A few weeks ago I went to visit the Morley Nelson Snake River Birds of Prey National Conservation Area where I conducted my Boise State University thesis research on wintering raptors. While there was unfortunately little chance of encountering a Rough-legged Hawk in late June, I still wanted to see how the area had changed since I last visited in late February. While a few stragglers remained, a majority of the ground squirrels that had been so common back in February were now either in aestivation for the hot summer months, or had already been turned into dinner by the plethora of raptors that inhabit the area.
During the hottest summer months of July and August, few raptors actually reside within the Bird of Prey Area as most migrate elsewhere in search of more abundant food resources. One of the exceptions to this is the Swainson’s Hawk, which is a relatively late breeder, and stays in the area until August and September before leaving for their fall migration. These long-distance migrants will travel all the way down to the Argentinian Pampas in the southern hemisphere for the winter.
One aspect of this past winter and spring that has me worried about the Bird of Prey Area was the extreme lack of precipitation. The annual grasses were already dry and brown when I visited in late June, providing an excellent fuel source for wildfires. While fire management has improved dramatically in the area following the devastating wildfires of the 1980s, they do still occur on a regular basis. This year could be a particularly bad fire year given the lack of precipitation this winter and spring. As I write this post, the skies above Boise are already tinged a dull brown from other wildfires ignited by recent storms throughout the area. Unfortunately, it may be just a matter of time before one flares up in the Birds of Prey Area. Hopefully, whatever wildfires do occur are contained to areas that have already burned so we do not lose more of our precious native sagebrush habitat that wildlife depends on.
With wildfires currently in Idaho, Oregon, and Nevada, many thousands of acres of native land are being burned at a rate far faster than natural levels. This is due to the prevalence of invasive grasses and forbs such as cheatgrass, medusa-head rye, and russian thistle (more commonly referred to as tumble-weed). These invasives shorten the fire-return interval (the time period between wildfires at the same location) to less than 10 years when fire in the Sagebrush Ecosystem naturally occurred only once every 40-100 years. This shorter fire-return interval means slow-growing, native shrubs such as Sagebrush do not have time to re-establish before another fire blows through, thus creating a feedback loop perpetuating the spread of invasives. While there is little we can do to prevent wildfires ignited by natural causes (i.e. lack of precipitation and lightning), we can be more aware of our surroundings so that less human-induced wildfires are ignited.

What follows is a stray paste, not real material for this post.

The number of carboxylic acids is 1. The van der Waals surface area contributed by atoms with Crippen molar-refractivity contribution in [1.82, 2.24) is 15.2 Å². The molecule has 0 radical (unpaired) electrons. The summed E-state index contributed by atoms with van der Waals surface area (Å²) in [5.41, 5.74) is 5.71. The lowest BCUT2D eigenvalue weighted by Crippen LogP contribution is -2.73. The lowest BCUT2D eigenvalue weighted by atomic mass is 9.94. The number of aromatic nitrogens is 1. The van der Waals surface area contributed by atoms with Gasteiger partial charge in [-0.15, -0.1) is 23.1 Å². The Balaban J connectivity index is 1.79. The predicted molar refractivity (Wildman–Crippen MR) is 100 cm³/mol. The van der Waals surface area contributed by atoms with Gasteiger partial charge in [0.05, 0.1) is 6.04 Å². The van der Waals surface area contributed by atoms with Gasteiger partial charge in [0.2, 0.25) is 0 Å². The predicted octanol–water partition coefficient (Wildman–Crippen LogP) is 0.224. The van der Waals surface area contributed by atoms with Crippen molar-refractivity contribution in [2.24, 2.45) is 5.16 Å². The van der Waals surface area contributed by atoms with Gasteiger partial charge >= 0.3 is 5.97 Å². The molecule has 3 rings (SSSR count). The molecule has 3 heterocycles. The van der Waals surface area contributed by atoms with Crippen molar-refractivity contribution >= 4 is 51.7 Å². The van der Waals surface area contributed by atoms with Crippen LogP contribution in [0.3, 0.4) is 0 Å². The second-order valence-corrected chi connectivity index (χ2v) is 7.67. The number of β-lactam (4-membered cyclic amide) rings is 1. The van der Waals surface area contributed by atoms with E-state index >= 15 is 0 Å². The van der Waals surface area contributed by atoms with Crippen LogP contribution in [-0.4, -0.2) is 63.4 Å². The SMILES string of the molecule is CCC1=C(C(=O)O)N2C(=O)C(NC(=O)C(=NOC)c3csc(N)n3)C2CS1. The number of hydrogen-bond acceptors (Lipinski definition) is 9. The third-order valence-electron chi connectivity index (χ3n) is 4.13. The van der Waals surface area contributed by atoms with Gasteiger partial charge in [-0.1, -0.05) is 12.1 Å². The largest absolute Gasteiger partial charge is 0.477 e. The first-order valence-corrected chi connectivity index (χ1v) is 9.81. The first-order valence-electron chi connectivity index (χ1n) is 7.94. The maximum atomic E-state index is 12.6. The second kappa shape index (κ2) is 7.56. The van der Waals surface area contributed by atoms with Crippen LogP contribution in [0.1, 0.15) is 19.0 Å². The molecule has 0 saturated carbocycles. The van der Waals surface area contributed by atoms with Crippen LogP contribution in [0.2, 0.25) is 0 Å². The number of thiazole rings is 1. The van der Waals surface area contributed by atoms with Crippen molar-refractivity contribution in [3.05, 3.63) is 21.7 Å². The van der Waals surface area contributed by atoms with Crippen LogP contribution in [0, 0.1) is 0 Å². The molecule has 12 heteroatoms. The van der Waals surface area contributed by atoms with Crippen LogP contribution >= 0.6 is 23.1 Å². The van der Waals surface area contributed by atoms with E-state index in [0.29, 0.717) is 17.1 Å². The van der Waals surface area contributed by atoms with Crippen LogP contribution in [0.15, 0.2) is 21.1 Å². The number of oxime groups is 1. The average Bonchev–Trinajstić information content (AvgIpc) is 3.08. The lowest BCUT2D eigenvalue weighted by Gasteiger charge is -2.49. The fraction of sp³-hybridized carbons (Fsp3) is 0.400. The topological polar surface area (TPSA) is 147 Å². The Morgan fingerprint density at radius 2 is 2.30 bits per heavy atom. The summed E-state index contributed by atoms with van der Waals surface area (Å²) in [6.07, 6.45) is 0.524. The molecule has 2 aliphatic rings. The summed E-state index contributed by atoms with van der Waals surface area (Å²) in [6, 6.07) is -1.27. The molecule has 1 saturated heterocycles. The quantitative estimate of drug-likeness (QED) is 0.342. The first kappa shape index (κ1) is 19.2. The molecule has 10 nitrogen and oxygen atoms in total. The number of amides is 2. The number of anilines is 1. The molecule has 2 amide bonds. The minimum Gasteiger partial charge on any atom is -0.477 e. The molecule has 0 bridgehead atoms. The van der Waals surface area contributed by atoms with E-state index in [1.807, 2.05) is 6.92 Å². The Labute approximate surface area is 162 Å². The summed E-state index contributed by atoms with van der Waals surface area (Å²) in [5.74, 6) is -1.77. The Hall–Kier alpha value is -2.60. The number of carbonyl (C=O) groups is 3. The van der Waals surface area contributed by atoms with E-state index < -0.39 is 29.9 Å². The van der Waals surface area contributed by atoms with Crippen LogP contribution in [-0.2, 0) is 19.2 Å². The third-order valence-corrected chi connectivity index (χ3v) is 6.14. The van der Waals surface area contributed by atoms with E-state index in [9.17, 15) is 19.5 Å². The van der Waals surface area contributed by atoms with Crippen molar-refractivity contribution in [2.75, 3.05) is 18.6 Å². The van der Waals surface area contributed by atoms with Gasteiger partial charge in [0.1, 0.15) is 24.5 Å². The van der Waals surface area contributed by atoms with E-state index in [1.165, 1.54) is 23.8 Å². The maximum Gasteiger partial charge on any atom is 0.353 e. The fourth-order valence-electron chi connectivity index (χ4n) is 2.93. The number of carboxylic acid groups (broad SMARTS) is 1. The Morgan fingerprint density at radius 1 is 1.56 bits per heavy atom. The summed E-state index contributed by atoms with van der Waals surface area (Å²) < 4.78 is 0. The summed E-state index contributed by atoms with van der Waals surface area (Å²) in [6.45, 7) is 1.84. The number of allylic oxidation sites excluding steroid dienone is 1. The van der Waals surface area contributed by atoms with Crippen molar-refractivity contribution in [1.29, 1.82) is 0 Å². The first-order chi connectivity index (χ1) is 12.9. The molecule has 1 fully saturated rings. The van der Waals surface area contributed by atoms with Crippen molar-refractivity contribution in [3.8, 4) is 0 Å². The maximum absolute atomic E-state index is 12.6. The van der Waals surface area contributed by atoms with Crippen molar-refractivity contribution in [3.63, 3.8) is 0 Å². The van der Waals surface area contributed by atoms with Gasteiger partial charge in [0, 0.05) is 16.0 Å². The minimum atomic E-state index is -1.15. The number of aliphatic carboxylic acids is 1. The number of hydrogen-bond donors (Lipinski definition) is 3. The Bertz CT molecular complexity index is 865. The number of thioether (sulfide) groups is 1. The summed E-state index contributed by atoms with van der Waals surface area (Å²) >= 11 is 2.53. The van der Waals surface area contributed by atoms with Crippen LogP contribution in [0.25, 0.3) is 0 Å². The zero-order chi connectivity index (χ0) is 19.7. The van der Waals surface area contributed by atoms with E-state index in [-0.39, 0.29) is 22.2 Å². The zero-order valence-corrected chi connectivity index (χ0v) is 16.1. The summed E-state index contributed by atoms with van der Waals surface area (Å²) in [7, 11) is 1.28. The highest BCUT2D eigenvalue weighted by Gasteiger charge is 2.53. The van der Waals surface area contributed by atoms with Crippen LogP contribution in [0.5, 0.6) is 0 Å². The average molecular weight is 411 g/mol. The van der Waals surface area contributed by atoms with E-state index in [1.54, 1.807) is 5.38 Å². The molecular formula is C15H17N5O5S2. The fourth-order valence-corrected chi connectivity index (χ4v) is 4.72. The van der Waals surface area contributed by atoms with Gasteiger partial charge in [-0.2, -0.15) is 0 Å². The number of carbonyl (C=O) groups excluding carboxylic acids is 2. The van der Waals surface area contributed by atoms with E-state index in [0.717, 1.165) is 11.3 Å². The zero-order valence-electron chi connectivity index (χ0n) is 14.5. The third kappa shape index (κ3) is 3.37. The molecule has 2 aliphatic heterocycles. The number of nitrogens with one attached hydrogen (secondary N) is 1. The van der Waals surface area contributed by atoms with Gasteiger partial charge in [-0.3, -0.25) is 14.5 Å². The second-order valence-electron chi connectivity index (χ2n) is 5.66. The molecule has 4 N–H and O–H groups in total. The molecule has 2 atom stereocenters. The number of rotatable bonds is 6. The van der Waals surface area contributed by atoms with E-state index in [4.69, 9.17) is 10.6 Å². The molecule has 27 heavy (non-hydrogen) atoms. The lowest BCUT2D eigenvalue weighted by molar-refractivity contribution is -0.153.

Some things we can all do to prevent human-induced wildfires: 1) do not throw your cigarette butts out the window in the middle of summer (or any other time of year for that matter!); 2) be careful not to drive over tall, dry vegetation where sparks from the undercarriage of your vehicle can start wildfires; 3) do not have campfires in areas where vegetation is really dry or winds are likely to disperse embers; 4) if campfires must be built, keep them small and remember to put it out completely using water and a shovel to bury the hot coals; and 5) just generally be aware of your surroundings so you know where wildfires are most likely to ignite. We are losing enough native habitat as it is from natural causes that we don’t need to compound the effect through our own lack of knowledge or understanding. We want to preserve this native habitat so that we can continue to conserve the beauty and bounty of nature.